Functional foods are a challenge to food health policies, since they question central ideas in the way that food health policies have been developed over the last decades. Driven by market actors instead of public authorities and focusing on the role of single foods and single constituents in foods for health, they contrast traditional wisdom behind nutrition policies that emphasize the role of the diet as a whole for health. Sociological literature about food in everyday life shows that technical rationality coexists with other food related rationalities (practical and economic rationalities, social and relational rationalities, and symbolic rationalities) that influence citizens' ordinary eating habits. An examination of lay views on expert knowledge about food and health show that skepticism exists with respect to the basis of and balance of expert advice. Critical points with respect to how functional foods may influence routines in the populations with relevance for public health include the fact, that they promote a way of thinking of food and health that is in conflict with well-established practical ways of ensuring a balanced diet.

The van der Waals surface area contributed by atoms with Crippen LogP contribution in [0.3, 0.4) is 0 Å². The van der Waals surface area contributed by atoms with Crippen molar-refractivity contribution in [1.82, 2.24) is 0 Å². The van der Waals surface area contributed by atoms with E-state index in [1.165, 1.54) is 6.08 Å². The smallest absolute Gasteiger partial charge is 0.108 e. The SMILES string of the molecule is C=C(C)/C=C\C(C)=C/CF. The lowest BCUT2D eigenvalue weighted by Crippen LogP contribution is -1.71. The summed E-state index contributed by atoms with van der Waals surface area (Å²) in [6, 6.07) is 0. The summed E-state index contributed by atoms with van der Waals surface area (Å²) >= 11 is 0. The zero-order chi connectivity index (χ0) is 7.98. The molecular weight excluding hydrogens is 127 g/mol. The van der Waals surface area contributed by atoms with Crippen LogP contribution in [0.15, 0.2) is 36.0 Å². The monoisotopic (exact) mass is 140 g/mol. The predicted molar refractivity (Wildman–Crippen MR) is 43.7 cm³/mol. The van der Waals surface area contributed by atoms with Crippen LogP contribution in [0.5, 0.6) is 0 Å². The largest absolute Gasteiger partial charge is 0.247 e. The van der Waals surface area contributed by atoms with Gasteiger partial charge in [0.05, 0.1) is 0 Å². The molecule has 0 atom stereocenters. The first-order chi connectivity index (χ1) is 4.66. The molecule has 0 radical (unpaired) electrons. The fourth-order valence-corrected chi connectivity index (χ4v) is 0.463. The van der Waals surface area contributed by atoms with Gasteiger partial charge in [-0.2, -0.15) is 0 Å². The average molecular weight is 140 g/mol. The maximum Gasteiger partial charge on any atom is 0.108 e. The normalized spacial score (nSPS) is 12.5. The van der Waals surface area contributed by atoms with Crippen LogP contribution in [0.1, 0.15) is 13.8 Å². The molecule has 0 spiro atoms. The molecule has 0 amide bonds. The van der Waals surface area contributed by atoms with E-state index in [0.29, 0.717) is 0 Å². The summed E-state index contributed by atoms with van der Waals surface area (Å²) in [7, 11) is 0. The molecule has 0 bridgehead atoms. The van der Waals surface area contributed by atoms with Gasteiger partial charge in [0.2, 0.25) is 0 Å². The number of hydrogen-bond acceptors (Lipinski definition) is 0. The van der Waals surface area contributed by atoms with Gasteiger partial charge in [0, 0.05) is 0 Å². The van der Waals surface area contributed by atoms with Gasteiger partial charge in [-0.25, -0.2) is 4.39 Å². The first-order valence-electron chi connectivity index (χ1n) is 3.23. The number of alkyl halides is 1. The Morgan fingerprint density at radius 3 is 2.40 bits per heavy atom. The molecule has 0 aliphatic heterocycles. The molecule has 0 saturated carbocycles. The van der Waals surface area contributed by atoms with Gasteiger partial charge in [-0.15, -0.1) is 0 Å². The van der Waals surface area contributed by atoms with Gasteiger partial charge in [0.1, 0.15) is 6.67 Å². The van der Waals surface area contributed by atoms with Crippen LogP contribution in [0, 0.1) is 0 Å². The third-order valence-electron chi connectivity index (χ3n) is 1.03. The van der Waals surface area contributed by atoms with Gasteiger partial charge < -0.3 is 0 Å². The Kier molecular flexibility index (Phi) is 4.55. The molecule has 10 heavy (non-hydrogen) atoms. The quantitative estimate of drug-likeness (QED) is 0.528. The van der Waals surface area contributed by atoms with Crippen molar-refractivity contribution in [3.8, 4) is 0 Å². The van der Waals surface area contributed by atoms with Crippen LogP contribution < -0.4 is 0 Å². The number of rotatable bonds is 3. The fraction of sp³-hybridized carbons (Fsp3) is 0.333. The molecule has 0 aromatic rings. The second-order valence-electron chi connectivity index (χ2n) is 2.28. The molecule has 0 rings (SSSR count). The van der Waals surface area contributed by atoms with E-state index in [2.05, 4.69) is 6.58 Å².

|Publication Title||Journal of Agricultural & Environmental Ethics|
|Author Address||Centre for Bioethics and Risk Assessment, Department of Human Nutrition, Royal Veterinary and Agricultural University, Copenhagen, Denmark. email@example.com|
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